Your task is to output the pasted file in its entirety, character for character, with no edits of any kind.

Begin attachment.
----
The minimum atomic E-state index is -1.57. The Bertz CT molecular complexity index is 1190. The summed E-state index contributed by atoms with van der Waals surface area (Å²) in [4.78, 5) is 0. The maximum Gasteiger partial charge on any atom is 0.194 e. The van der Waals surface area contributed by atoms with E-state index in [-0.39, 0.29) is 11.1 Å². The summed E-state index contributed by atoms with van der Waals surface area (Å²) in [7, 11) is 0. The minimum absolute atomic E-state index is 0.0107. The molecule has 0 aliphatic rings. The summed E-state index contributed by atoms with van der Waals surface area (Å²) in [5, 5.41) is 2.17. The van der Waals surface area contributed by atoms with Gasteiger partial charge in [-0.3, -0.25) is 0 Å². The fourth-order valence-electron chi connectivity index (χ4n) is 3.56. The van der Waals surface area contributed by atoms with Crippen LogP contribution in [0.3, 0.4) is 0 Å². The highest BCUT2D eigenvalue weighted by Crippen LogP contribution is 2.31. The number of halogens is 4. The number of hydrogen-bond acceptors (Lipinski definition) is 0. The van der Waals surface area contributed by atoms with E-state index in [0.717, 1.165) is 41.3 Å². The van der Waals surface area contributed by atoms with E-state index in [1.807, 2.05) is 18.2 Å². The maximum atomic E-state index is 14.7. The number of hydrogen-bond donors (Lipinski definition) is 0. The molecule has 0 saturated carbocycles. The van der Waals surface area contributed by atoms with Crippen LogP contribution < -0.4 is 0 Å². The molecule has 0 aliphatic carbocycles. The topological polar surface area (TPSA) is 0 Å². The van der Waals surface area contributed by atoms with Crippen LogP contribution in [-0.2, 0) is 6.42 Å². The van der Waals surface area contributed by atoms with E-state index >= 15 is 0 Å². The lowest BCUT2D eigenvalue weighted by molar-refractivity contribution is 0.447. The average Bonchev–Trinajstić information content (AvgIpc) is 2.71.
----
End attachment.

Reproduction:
The minimum atomic E-state index is -1.57. The Bertz CT molecular complexity index is 1190. The summed E-state index contributed by atoms with van der Waals surface area (Å²) in [4.78, 5) is 0. The maximum Gasteiger partial charge on any atom is 0.194 e. The van der Waals surface area contributed by atoms with E-state index in [-0.39, 0.29) is 11.1 Å². The summed E-state index contributed by atoms with van der Waals surface area (Å²) in [7, 11) is 0. The minimum absolute atomic E-state index is 0.0107. The molecule has 0 aliphatic rings. The summed E-state index contributed by atoms with van der Waals surface area (Å²) in [5, 5.41) is 2.17. The van der Waals surface area contributed by atoms with Gasteiger partial charge in [-0.3, -0.25) is 0 Å². The fourth-order valence-electron chi connectivity index (χ4n) is 3.56. The van der Waals surface area contributed by atoms with Crippen LogP contribution in [0.3, 0.4) is 0 Å². The highest BCUT2D eigenvalue weighted by Crippen LogP contribution is 2.31. The number of halogens is 4. The number of hydrogen-bond acceptors (Lipinski definition) is 0. The van der Waals surface area contributed by atoms with E-state index in [0.717, 1.165) is 41.3 Å². The van der Waals surface area contributed by atoms with E-state index in [1.807, 2.05) is 18.2 Å². The maximum atomic E-state index is 14.7. The number of hydrogen-bond donors (Lipinski definition) is 0. The molecule has 0 saturated carbocycles. The van der Waals surface area contributed by atoms with Crippen LogP contribution < -0.4 is 0 Å². The molecule has 0 aliphatic carbocycles. The topological polar surface area (TPSA) is 0 Å². The van der Waals surface area contributed by atoms with Crippen LogP contribution in [-0.2, 0) is 6.42 Å². The van der Waals surface area contributed by atoms with E-state index >= 15 is 0 Å². The lowest BCUT2D eigenvalue weighted by molar-refractivity contribution is 0.447. The average Bonchev–Trinajstić information content (AvgIpc) is 2.71.